Most American voters may have given up on the War On Drugs, but that doesn’t mean the other side is taking a nap. They’re apparently hard at work at what we might call “the War to Produce Stronger Drugs Faster.” Here’s one story.
The article notes that our current drug laws are structured in such a way as to leave law enforcement permanently behind and struggling to catch up. In brief, we have to identify a new substance in order to prohibit it. That provides outlaw chemists and smugglers with a window of opportunity where their product can be sold and marketed with relative impunity.
It’s not much of a challenge to create a “new” (therefore not yet illegal) opioid or psychostimulant. Just minor chemical alterations, really. Until the authorities complete the process of analyzing and classifying, penalties are minimal to nonexistent.
It interests me that these new, phenomenally dangerous opioids are rooted in research done by legit scientists back in the ’70s. Big Pharma was exploring ways to enhance painkillers. They found them. But so apparently did those wanting to exploit the demand on the street. A sad outcome, but familiar by now.
Many of these new synthetics arrive from the Far East, which means we’ll likely see them first in areas where there are existing trade routes. Western Canada, for example, and the West Coast of the US. They won’t remain there for long, but hopefully we can get penalties in place before they spread too far.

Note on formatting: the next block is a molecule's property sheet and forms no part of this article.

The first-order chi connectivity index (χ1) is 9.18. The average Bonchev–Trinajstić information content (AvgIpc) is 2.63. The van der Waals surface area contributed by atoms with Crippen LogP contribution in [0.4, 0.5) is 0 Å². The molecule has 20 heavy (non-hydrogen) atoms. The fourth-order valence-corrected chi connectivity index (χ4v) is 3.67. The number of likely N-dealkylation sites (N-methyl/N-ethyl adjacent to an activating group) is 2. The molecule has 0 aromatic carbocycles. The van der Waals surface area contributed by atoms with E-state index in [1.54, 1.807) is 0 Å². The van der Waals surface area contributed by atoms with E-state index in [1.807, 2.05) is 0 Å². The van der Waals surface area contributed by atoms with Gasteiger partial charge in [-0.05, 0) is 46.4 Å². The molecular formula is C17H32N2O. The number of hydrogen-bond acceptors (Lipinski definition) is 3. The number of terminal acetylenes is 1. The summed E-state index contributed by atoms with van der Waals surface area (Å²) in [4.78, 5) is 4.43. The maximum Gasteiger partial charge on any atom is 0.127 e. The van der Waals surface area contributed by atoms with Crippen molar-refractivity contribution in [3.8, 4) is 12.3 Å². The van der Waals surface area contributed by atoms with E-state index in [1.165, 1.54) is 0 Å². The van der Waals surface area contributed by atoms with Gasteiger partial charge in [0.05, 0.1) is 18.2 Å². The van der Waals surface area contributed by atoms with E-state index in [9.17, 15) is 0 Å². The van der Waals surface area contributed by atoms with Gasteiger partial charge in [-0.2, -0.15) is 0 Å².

Another brief observation on life in the epidemic: The dramatic increase in OD fatalities among young, healthy people is affecting availability of organ transplants. Victims of OD now account for almost 10% of donors, up tenfold from 2000.
Of course there are risks associated with a liver or kidney from a known drug user, but they’re less than the chances of dying while stuck on the waiting list. Many recipients jump at the opportunity. The odds are in their favor, and families of OD victims may feel better knowing somebody’s life will be saved, despite their own loss.